Exclusive: Struggling GPs face hospital takeover

Funding cuts could force practices to merge with hospital trusts unless clinical commissioning groups (CCGs) can pay for them to hire extra GPs, the RCGP chairwoman has warned.

Dr Clare Gerada: 'CCGs are worrying about conflicts of interest if they use budgets to get more GPs doing more. But it's the right thing to do' (Photograph: P Hill)
Dr Clare Gerada: 'CCGs are worrying about conflicts of interest if they use budgets to get more GPs doing more. But it's the right thing to do' (Photograph: P Hill)

Dr Clare Gerada said that cuts were increasingly undermining practices' viability. Data from medical accountants revealed by GP last month showed the decline in GP funding was accelerating.

Dr Gerada warned that 'it won't be very long' before some practices are forced to become outpatient services of foundation trusts to survive.

Senior GPs backed calls for CCGs to be able to invest in strengthening practice staff and services. But it remains unclear whether the DoH will sanction the move, with a spokeswoman warning that CCGs 'will not be able to commission primary medical services'.

The calls for CCGs to be able to top up primary care funding came as LMCs in England worked to strike local deals with PCTs to protect practice funding.

In Derbyshire, a deal agreed with practices could see some GMS practices give up part of their core funding to prevent cuts to other income streams.

Dr Gerada said the focus now must be on doing 'everything possible' to maintain community based, open access, independent general practice'.

She said CCGs should be able to use their budgets to increase GP numbers and improve GP services.

Dr Gerada admitted: 'CCGs are worrying about potential conflict of interest issues if they use their budgets to get more GPs doing more. But they shouldn't worry because it's the right thing to do.'

GPC deputy chairman Dr Richard Vautrey said CCGs could employ GPs directly or fund enhanced services deals to boost primary care.

'We would have no problems with CCGs employing GPs or providing additional resources for practices for them to employ GPs,' he said.

'But I am not sure it would solve the problem without that long-term commitment for practices to employ GPs.'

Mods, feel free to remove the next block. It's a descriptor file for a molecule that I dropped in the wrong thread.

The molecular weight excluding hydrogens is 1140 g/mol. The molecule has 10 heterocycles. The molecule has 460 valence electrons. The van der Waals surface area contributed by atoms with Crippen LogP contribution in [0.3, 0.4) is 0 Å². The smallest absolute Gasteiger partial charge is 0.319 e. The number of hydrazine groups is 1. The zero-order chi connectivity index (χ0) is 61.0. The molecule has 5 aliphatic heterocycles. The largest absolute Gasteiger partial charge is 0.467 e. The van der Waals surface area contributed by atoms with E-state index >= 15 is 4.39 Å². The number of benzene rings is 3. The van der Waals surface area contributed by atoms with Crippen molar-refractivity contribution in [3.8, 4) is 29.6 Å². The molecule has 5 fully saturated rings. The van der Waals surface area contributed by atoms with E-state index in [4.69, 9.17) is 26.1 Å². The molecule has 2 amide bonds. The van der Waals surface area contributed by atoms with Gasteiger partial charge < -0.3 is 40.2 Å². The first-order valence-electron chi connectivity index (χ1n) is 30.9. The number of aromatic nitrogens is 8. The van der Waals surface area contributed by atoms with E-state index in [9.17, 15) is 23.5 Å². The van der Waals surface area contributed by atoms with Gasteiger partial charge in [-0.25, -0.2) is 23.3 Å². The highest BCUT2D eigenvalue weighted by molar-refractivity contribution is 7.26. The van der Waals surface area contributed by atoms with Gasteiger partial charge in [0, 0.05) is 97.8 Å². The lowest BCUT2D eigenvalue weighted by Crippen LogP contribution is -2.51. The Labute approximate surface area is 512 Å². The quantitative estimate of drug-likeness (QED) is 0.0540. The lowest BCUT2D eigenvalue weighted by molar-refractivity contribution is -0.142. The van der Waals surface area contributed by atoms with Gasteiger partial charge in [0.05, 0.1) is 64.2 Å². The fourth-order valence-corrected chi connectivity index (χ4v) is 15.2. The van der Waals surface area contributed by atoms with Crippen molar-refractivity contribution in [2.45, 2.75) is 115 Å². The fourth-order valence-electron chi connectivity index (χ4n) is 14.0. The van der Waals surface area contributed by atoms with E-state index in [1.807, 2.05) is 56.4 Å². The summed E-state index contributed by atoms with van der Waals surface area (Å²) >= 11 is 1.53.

DoH national clinical commissioning network lead Dr James Kingsland said CCGs could use money released from service redesign to support capacity in general practice and primary care.

NHS Alliance chairman Dr Michael Dixon also said he could see no reason why CCG budgets should not be used to 'increase manpower in primary care'.

Efforts by Derbyshire LMC to protect practice funding and stave off cuts have seen practices in the county back a 'fairer funding' scheme that will adjust funding across PMS and GMS practices to a fixed rate of £78 per patient. A similar deal has been agreed in Liverpool.

Derbyshire LMC secretary Dr John Grenville said the deal would see funding for some PMS practices cut by 10% over four to five years.

Most GMS practices will gain from top-ups to funding under the deal, but a handful will give up part of their core pay, set by the nationally agreed GP contract, in a deal to prevent cuts to overall GP funding in the region.

Funding pressure
  • Erosion of GP funding has accelerated in recent years.
  • Practices in parts of the country have been forced to agree local deals to protect funding.
  • GP leaders believe CCGs should use NHS budgets to support practices to expand services and take on staff.
  • DoH officials may block CCGs from topping up primary care services because of potential conflicts of interest.

Susie Sell and Abi Rimmer recommends

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